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David Eddie

My married (not to each other) friends won't stop flirting Add to ...

The question

In my large group of close friends, there are two married (not to each other) individuals who are constantly flirting with each other. This occurs to the point where everyone is suspicious - including their spouses - and more often than not, results in some kind of needless drama. Both couples continue to bicker, deny and ultimately ignore the situation. Some friends who have grown weary of the situation have stopped extending invites. Personally, I don't feel that I've gotten to that point, but I do wonder what my course of action should be.

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The answer

I'm not opposed to extramarital flirtation per se.

But there are two types: "flirting with intent," and flirting to see if you still got "it."

What is "it"? "It" is the knowledge you are attractive, or at least not invisible, to the opposite sex. But "it" is so much more. "It" is about connection, subterranean subtext, words unspoken. That endorphin/serotonin-injected rush of mutual attraction. The magical moment when you realize that the person you're secretly attracted to is also secretly attracted to you.

What a rush! What a buzz! It's like a drug. And, like a drug, "it" can be hard to kick.

There are even a few sad, misguided souls capable of sinking to farcical depths to convince not only themselves, but the people around them, that they've still got "it."

Recently, for example, walking with my 14-year-old son Nick, I bumped into a friend of mine, an actress who just happens to be a platinum-blond bombshell of such kilowattage that she's been cast to play Marilyn Monroe in a coming movie.

Later, watching TV, an evil scheme began to percolate in my cranial cavity. I turned to Nick, who's something of an aspiring thespian himself: "Hey Nick, I'll give you five bucks if you go upstairs and tell your mother, in really sorrowful tones, we bumped into [Marilyn Monroe]and she was acting flirtatious and, like, she had the hots for me."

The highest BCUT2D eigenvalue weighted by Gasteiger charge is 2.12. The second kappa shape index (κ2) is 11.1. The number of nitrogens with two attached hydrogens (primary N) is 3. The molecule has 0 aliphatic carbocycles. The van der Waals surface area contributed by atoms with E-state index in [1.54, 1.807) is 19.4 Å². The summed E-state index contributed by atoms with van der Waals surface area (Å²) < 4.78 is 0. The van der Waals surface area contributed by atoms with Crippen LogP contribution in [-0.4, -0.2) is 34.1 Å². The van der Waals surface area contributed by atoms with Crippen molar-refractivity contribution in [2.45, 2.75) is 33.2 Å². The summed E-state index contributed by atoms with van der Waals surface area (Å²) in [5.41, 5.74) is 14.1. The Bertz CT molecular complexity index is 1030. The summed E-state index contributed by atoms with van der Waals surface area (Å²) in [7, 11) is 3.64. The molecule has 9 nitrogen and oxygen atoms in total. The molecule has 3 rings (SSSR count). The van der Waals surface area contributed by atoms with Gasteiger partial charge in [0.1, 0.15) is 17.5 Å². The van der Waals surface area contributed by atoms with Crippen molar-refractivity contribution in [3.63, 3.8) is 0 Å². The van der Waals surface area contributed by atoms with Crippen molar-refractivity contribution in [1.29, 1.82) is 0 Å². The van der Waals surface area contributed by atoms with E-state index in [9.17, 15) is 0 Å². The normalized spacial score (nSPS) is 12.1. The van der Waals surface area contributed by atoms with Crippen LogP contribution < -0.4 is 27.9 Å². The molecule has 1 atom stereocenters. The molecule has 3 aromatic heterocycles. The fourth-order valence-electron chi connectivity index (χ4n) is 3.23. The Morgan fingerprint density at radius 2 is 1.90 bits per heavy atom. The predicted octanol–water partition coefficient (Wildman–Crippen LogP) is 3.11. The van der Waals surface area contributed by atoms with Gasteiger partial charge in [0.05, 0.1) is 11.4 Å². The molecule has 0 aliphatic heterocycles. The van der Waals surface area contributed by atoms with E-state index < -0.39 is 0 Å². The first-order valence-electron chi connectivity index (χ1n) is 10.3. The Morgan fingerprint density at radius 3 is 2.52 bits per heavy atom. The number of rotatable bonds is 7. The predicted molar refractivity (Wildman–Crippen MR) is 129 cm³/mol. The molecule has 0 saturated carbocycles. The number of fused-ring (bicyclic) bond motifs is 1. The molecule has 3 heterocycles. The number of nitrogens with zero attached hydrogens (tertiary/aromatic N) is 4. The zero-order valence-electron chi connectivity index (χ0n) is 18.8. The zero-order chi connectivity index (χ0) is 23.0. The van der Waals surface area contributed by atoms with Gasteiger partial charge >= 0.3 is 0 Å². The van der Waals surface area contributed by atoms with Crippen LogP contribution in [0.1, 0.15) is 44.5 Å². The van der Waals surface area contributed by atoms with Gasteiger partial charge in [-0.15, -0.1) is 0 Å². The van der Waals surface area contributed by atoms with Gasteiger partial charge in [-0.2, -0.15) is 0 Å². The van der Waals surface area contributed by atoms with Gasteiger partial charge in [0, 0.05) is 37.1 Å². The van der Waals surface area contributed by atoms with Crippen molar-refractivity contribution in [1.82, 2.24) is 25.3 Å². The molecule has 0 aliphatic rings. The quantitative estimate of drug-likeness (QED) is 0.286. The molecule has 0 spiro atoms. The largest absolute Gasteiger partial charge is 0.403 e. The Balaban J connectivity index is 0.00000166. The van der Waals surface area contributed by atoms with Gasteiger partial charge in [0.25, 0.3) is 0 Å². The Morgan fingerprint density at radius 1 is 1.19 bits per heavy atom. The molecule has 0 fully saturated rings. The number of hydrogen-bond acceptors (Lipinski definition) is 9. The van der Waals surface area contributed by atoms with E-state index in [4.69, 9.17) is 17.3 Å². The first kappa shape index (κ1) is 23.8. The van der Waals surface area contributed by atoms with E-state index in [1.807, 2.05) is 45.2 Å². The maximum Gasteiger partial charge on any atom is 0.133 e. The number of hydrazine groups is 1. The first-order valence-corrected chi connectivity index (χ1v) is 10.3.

"Dad, I'm not doing that …"

"Come on, it'll be funny." I pulled out a fiver and waved it at him. "Think of it as your first paid acting gig."

After a couple moments, he snatched the bill (Good boy! "People don't turn down money: it's what separates us from the animals," as Jerry Seinfeld says) and went upstairs and into his act.

My wife's mild response: "Well, your dad'll be happy to hear that." Then, when Nick broke character and snickered: "Hey, wait a second!"

And I, tragicomic, commedia dell'arte pantaloon-esque figure that I am, was just happy she believed it was actually possible, for 0.75 of a second.

When you get married, you lay so much of "it" at your spouse's feet. Is it so bad if, from time to time, people engage in a little harmless flirtation to see if we still got "it"?

It's true, too, though, that "harmless flirtation" can be a dangerous game. One that can edge - quite quickly, sometimes even suddenly - through various shades of moral grey and become its darker cousin, "flirting with intent."

Next thing you know you're having drinks with the buxom new intern at the office, telling her your relationship with your wife is "complicated" (my favourite cheese-ball gambit), and suggesting you continue the discussion over a little room service.

Gauging from your level of discomfort, sounds like your friends are engaged in this latter type of flirtation, and making a bit of a spectacle of themselves at it, to boot.

On the other hand, maybe they're just having fun, engaging in a little harmless byplay to pass the time and feel alive again.

Only their bellhop knows for sure. Either way, I'm not convinced it's appropriate for you or anyone else in your social circle to do anything.

If you're really good friends with one or the other of them, and you seriously think they are on a train to getting their ticket punched to "the cheating side of town," you could take one of them aside and say, "Hey, I think you're playing with fire here."

But as my wife always reminds me to ask myself whenever I'm contemplating any course of action: "What's the upside, what's the downside?"

Sticking your proboscis into the people's flirtatious behaviour strikes me as all downside. At the very least, you'll be tartly told to mind your own business.

With some justification, it might be said. Nothing's happened! No adultery has been committed, at least as far as you know. You, to this couple, are like a homicide detective who thinks someone might commit a murder. Frustrating though it might be, you can't do anything until a deed has been done.

Even then I'd stay out of it. Anyway, why do you and everyone else in your social circle care so much? Could it be you're jealous and/or envious and/or have too little going on yourselves?

I mean, I understand their frisson is causing friction and generating drama in the midst of your milieu, especially if their spouses are squawking and flapping feathers.

But what is there for you to do about that except rise above it? Anything else comes off as judgmental and interfering. And if you try to get involved you could catch a cap in the crossfire of this emotional shooting-match.

David Eddie is the author of Chump Change and Housebroken: Confessions of a Stay-at-Home Dad. Damage Control, the book, was released in March.

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